CyberArk snaps up Venafi for $1.54B to ramp up in machine-to-machine security

More cybersecurity consolidation coming your way, with bigger players picking up startups that will help them bolt on tech to meet the ever-expanding attack surface for enterprises as they move more activity into the cloud. In the latest development, CyberArk — one of the army of larger security companies founded out of Israel — is acquiring Venafi, a specialist in machine identity, for $1.54 billion in a cash and share deal. 

Specifically, CyberArk will pay $1 billion in cash and approximately $540 million in shares. Shareholders in both companies have approved the deal, they say, and it’s expected to close in the second half of 2024.

Venafi has since 2020 been majority-owned by Thoma Bravo, whose controlling investment in 2020 valued the business at $1.15 billion. In other words, Venafi’s selling price today represents a moderate increase. 

The news confirms rumors that had been circulating of a deal between the two companies over the last few days. 

CyberArk’s interest in Venafi comes at a time when security teams are trying to get a better and more holistic understanding of the threat landscape and attack surface of their organizations. 

In today’s market that is an extremely complex question to answer thanks to the growth of mobile technology, cloud services and distributed working. 

In essence, all of these have led to an explosion of computing endpoints (which include not just the many devices that people might use to connect to a network, but also any other device on the network where data is being consumed or stored). The rule of thumb is that there are 40 “machines” for every human on an enterprise network. All this has led to a major surge of business for companies focusing on identity security. Some recent big funding rounds for startups in the same area include rounds for Oasis Security and Silverfort.

Venafi’s tech focuses on securing and understanding the data flow between those machines. 

It’s described as a specialist in PKI and certificate management, and CyberArk says that Venafi’s solutions will expand CyberArk’s total addressable market by $10 billion (to a total of $60 billion). 

“This acquisition marks a pivotal milestone for CyberArk, enabling us to further our vision to secure every identity – human and machine – with the right level of privilege controls,” said Matt Cohen, CEO, CyberArk, in a statement. “By combining forces with Venafi, we are expanding our abilities to secure machine identities in a cloud-first, GenAI, post-quantum world. Our integrated technologies, capabilities and expertise will address the needs of global enterprises and empower Chief Information Security Officers to defend against increasingly sophisticated attacks that leverage human and machine identities as part of the attack chain.”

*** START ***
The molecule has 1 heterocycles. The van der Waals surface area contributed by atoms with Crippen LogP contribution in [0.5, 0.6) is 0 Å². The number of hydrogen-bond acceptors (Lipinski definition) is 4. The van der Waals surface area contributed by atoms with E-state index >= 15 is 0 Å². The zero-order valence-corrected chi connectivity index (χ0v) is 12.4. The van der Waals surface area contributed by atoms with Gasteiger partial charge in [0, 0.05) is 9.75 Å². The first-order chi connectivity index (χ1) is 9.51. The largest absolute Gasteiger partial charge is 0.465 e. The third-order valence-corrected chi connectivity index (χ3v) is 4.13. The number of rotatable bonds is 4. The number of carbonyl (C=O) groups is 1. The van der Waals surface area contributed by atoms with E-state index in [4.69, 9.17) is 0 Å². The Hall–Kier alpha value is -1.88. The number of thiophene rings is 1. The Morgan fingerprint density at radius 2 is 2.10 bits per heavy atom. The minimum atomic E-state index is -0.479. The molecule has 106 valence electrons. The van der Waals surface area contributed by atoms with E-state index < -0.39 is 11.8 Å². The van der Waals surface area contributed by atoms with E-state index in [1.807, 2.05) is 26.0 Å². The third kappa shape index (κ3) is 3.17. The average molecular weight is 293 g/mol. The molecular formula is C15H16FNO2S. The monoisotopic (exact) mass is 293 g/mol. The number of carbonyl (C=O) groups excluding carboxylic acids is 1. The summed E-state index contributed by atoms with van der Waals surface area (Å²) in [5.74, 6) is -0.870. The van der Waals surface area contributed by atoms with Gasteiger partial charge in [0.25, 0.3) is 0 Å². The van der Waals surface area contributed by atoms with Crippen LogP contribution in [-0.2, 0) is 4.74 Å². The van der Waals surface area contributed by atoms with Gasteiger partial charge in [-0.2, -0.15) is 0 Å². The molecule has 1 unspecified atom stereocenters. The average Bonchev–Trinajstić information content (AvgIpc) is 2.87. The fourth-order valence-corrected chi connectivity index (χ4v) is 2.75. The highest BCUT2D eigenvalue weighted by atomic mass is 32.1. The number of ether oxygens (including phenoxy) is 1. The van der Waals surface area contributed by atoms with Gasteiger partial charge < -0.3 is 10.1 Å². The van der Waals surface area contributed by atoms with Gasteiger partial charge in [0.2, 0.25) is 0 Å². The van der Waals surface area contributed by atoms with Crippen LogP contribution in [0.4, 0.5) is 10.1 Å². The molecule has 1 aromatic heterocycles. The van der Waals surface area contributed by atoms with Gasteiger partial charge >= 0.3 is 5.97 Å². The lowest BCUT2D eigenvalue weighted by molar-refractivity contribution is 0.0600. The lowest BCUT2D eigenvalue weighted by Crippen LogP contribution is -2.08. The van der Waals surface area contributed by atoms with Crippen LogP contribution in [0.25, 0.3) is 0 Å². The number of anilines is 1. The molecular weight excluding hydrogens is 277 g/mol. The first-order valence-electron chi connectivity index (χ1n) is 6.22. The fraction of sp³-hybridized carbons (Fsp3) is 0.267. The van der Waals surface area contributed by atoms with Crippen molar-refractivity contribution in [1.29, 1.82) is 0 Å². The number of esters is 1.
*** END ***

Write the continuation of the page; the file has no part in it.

The acquisition also underscores some themes playing out among cybersecurity companies at the moment around consolidation.

Some (not all) companies that raised money several years ago at higher valuations are finding those valuations under major pressure at the moment as they variously fail to grow ARR, reach profitability, and approach what looks like the predictable end of their runway.

Those companies are now looking for an exit, and sometimes that will come at a price far below their last valuations. (Cases in point from recent weeks: Akamai acquired Noname Security for $450 million, less than half its last valuation; Wiz tried to acquire Lacework, last valued at $8.3 billion, for just over $150 million, returning around $800 million in cash Lacework still has in the bank to investors: that deal appears to have fallen through.) 

On the other hand, a select few cybersecurity businesses are seeing significant growth right now and are essentially being earmarked as the consolidators. Wiz raised $1 billion a couple of weeks ago, specifically to fuel an acquisition spree. And clearly CyberArk, which is publicly traded and has a current market cap of over $10 billion, is another in this category. 

The consolidation trend is playing out amongst even those that are being consolidated. In May 2020 Venafi acquired Jetstack to bring Kubernetes expertise into its fold. Just a day before that, CyberArk acquired Idaptive.

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